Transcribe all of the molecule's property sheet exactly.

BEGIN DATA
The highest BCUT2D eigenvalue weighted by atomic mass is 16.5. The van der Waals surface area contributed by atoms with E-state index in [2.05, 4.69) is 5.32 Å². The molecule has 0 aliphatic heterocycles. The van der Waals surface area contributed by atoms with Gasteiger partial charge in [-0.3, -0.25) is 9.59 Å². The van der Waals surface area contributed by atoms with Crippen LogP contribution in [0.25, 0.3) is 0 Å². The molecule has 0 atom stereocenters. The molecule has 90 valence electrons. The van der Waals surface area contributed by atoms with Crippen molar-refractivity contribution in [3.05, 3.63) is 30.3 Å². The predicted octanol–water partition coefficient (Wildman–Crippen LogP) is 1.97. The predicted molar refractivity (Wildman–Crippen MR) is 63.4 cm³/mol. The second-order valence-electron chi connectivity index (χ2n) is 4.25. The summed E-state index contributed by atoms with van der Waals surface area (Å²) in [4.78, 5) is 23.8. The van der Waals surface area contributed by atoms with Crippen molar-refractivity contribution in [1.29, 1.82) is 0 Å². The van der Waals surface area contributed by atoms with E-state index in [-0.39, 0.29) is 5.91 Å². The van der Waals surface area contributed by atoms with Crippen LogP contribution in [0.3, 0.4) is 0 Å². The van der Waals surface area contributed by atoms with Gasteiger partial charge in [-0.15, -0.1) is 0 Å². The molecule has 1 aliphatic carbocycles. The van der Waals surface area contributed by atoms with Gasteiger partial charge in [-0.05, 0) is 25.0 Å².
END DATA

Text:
The highest BCUT2D eigenvalue weighted by atomic mass is 16.5. The van der Waals surface area contributed by atoms with E-state index in [2.05, 4.69) is 5.32 Å². The molecule has 0 aliphatic heterocycles. The van der Waals surface area contributed by atoms with Gasteiger partial charge in [-0.3, -0.25) is 9.59 Å². The van der Waals surface area contributed by atoms with Crippen LogP contribution in [0.25, 0.3) is 0 Å². The molecule has 0 atom stereocenters. The molecule has 90 valence electrons. The van der Waals surface area contributed by atoms with Crippen molar-refractivity contribution in [3.05, 3.63) is 30.3 Å². The predicted octanol–water partition coefficient (Wildman–Crippen LogP) is 1.97. The predicted molar refractivity (Wildman–Crippen MR) is 63.4 cm³/mol. The second-order valence-electron chi connectivity index (χ2n) is 4.25. The summed E-state index contributed by atoms with van der Waals surface area (Å²) in [4.78, 5) is 23.8. The van der Waals surface area contributed by atoms with Crippen molar-refractivity contribution in [1.29, 1.82) is 0 Å². The van der Waals surface area contributed by atoms with E-state index in [-0.39, 0.29) is 5.91 Å². The van der Waals surface area contributed by atoms with Crippen LogP contribution in [0.3, 0.4) is 0 Å². The van der Waals surface area contributed by atoms with Gasteiger partial charge in [-0.15, -0.1) is 0 Å². The molecule has 1 aliphatic carbocycles. The van der Waals surface area contributed by atoms with Gasteiger partial charge in [-0.05, 0) is 25.0 Å².